GRANT: (Whispering) You were high.
GRANT: The buck ran off for another day. Dad smiled and let me know once again it’s all okay. Dad’s smile has healed many wounds in my life.
GRANT: During the past few months, I spent a lot of time with Pops. And on February 14th, I knew it was getting close and I spent the day and the night with Pops. About 2:30 a.m., my dad became unresponsive.
GRANT: I continued holding his hand, washing his face and wetting his lips. He remained unresponsive throughout the night but not showing any signs of being in pain. I doubt my Pops would have.
GRANT: During the morning, my oldest sister and my mother joined Pops and I.
GRANT: Mom was holding dad’s hand and talking to him. I’m sorry. Mom was holding dad’s hand and talking to him when all of the sudden, dad got that smile that lets us know everything’s okay.
GRANT: This was shocking because my dad had not moved anything in hours. My sister said, “Dad. What are you seeing? Are you seeing Jesus?” My dad turned his head slightly toward my mom; smiled hugely once again and passed.
GRANT: Once again, my dad’s strong smile comforted the family and let us all know everything’s okay.
GRANT: My dad’s passing has left a hole in my life that won't be filled. But as always, dad took care of his family and as a young man, dad accepted Christ as his Lord and Savior. He took my mother to church where she accepted Christ and then the rest of the family. Of the many gifts my father gave his family, accepting Christ and leading his family to Christ was the greatest.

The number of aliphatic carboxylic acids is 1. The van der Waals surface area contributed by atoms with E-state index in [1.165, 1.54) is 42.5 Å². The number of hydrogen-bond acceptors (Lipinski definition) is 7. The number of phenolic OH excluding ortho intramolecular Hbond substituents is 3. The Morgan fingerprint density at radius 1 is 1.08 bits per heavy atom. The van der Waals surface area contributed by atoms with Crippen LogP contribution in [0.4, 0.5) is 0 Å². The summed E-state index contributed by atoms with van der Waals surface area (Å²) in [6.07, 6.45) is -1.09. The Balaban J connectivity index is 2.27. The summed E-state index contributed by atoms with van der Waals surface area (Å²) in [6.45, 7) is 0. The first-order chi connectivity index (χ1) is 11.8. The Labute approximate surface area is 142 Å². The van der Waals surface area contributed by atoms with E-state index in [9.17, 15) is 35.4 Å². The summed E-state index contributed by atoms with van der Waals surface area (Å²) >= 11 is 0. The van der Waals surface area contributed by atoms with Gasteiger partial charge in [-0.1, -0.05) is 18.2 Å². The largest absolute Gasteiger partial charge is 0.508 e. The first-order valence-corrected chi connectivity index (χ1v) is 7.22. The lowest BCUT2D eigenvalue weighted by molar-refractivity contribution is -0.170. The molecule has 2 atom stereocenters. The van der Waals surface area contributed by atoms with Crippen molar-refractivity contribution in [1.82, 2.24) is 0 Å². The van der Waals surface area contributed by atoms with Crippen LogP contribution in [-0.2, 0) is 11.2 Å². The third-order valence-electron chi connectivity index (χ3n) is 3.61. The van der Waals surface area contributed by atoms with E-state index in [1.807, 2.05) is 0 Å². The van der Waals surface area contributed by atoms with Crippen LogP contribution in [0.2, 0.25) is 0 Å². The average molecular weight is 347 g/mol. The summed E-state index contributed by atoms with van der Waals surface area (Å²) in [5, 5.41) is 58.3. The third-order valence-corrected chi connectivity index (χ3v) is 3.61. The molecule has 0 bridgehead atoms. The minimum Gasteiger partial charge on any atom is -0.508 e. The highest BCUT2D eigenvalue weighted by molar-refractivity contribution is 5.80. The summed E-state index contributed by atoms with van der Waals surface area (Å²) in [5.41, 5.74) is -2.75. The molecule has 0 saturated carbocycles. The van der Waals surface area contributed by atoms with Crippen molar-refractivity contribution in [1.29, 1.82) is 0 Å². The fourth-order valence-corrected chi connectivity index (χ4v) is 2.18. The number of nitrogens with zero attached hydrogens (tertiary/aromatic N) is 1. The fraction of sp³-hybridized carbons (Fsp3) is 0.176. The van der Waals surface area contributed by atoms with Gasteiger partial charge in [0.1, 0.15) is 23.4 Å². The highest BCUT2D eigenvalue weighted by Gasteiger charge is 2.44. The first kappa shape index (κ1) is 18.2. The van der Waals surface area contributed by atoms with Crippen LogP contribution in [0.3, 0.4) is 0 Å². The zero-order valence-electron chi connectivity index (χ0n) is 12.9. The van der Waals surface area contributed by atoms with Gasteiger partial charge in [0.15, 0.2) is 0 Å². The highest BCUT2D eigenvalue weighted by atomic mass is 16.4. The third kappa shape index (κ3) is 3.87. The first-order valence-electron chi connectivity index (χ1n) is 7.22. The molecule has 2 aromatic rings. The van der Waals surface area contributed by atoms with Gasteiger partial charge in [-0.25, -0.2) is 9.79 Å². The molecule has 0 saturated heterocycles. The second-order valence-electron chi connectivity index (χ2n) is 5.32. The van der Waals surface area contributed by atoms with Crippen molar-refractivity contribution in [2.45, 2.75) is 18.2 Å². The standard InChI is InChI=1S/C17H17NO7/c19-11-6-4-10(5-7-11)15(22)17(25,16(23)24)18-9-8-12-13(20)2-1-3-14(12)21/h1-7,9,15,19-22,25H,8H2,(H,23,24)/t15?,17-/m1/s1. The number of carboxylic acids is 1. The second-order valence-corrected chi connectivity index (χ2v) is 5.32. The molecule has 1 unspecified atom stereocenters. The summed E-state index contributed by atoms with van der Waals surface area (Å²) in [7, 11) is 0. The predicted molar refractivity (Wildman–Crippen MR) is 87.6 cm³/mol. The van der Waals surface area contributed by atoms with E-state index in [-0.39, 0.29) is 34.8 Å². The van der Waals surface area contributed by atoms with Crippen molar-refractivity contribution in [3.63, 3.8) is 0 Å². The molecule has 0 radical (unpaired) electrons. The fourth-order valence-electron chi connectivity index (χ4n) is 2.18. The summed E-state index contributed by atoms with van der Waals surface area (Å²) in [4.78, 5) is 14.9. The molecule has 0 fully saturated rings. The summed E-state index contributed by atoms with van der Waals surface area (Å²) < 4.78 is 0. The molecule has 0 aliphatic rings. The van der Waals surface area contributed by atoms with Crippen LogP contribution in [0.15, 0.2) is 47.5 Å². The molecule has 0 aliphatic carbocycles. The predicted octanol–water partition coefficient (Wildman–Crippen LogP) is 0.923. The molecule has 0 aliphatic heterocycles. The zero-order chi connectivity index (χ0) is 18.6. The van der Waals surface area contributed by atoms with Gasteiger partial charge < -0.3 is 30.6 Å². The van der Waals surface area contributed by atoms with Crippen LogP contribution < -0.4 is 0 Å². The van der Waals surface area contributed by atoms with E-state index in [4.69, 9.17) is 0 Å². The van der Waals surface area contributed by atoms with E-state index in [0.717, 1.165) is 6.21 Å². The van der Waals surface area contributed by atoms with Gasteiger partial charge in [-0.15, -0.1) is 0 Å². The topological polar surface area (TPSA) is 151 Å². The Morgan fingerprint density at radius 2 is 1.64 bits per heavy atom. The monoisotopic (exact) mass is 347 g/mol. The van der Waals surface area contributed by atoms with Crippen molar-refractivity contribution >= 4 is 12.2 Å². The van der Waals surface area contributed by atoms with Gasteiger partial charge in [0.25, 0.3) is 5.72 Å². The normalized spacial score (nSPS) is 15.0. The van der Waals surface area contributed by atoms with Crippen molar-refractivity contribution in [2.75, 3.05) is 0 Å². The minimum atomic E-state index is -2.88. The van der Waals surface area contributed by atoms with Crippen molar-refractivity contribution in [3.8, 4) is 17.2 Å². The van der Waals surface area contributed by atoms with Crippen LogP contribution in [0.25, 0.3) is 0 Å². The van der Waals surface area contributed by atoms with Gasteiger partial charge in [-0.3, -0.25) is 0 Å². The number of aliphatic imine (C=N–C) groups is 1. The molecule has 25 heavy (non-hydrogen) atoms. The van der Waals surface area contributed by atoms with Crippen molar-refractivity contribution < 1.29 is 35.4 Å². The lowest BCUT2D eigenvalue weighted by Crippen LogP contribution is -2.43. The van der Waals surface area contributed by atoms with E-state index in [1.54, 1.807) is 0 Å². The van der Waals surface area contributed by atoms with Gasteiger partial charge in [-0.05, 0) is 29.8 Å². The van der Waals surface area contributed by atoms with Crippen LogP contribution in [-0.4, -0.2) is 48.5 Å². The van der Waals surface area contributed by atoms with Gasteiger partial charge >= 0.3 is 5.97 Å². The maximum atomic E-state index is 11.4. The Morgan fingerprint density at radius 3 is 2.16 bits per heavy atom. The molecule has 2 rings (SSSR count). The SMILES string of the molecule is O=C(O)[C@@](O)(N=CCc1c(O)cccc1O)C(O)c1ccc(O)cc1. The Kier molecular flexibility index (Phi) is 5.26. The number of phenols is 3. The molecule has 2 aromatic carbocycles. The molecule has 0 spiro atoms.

GRANT: I was blessed with a great earthly father. And I realize not everyone shares that same blessing. But we all share the blessing of having a perfect Heavenly Father. My father would want you to know and accept Christ as your Savior. He would want you to lead your family to know Christ.
GRANT: My family and I and the entire GrowingDeer Team are extremely thankful for the thousands of notes, emails, texts of condolences, prayers and well wishes we’ve received. My father would be honored if you would take some time to take one of your friends or loved ones outside and enjoy Creation. And remember, that strong smile can make everything better. Most importantly, he’d want you to share the Creator’s love with those you know. As part of the celebration of my dad’s life, I hope each of y'all will take some time and enjoy Creation. Share it with someone close to you. But most importantly, slow down every day and listen to what the Creator is saying to you.
GRANT: Thanks for watching GrowingDeer.
GLEN: All right. Yeah. That is wonderful, son. That’s a good deer.
GRANT: That’s a very good deer.
GLEN: Yeah. Yeah.
GLEN: Uh. The wind was right for it and, uh, we set there and the wind blowing in our face and, and uh, had a good time, but that’s the only deer we seen. So, uh, when he come by (Inaudible) get him. And we did.